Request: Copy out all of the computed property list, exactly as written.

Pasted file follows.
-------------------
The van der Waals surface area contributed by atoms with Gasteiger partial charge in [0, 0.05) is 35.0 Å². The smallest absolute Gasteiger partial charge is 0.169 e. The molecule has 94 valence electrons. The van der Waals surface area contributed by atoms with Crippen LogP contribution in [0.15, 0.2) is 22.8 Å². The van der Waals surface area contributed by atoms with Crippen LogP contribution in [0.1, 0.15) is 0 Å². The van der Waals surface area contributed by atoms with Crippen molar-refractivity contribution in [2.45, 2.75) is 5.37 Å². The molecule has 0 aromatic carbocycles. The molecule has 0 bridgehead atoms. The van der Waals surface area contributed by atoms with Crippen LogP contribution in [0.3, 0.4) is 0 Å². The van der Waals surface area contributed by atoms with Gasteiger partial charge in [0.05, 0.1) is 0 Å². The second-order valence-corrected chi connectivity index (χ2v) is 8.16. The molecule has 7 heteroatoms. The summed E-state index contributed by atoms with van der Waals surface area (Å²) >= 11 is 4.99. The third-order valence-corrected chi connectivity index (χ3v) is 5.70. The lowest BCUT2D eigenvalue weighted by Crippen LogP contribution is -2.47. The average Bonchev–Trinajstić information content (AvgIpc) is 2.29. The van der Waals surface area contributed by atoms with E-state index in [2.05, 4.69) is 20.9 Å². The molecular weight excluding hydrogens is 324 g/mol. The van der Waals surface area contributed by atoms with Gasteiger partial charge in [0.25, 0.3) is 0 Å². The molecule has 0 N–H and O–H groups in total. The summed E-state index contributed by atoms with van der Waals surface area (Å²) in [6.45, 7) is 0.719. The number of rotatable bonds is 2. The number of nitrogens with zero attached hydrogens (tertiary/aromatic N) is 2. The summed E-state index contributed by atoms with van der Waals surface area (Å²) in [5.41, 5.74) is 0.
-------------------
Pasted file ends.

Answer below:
The van der Waals surface area contributed by atoms with Gasteiger partial charge in [0, 0.05) is 35.0 Å². The smallest absolute Gasteiger partial charge is 0.169 e. The molecule has 94 valence electrons. The van der Waals surface area contributed by atoms with Crippen LogP contribution in [0.15, 0.2) is 22.8 Å². The van der Waals surface area contributed by atoms with Crippen LogP contribution in [0.1, 0.15) is 0 Å². The van der Waals surface area contributed by atoms with Crippen molar-refractivity contribution in [2.45, 2.75) is 5.37 Å². The molecule has 0 aromatic carbocycles. The molecule has 0 bridgehead atoms. The van der Waals surface area contributed by atoms with Crippen LogP contribution in [0.3, 0.4) is 0 Å². The van der Waals surface area contributed by atoms with Gasteiger partial charge in [0.05, 0.1) is 0 Å². The second-order valence-corrected chi connectivity index (χ2v) is 8.16. The molecule has 7 heteroatoms. The summed E-state index contributed by atoms with van der Waals surface area (Å²) >= 11 is 4.99. The third-order valence-corrected chi connectivity index (χ3v) is 5.70. The lowest BCUT2D eigenvalue weighted by Crippen LogP contribution is -2.47. The average Bonchev–Trinajstić information content (AvgIpc) is 2.29. The van der Waals surface area contributed by atoms with E-state index in [2.05, 4.69) is 20.9 Å². The molecular weight excluding hydrogens is 324 g/mol. The van der Waals surface area contributed by atoms with Gasteiger partial charge in [0.25, 0.3) is 0 Å². The molecule has 0 N–H and O–H groups in total. The summed E-state index contributed by atoms with van der Waals surface area (Å²) in [6.45, 7) is 0.719. The number of rotatable bonds is 2. The number of nitrogens with zero attached hydrogens (tertiary/aromatic N) is 2. The summed E-state index contributed by atoms with van der Waals surface area (Å²) in [5.41, 5.74) is 0.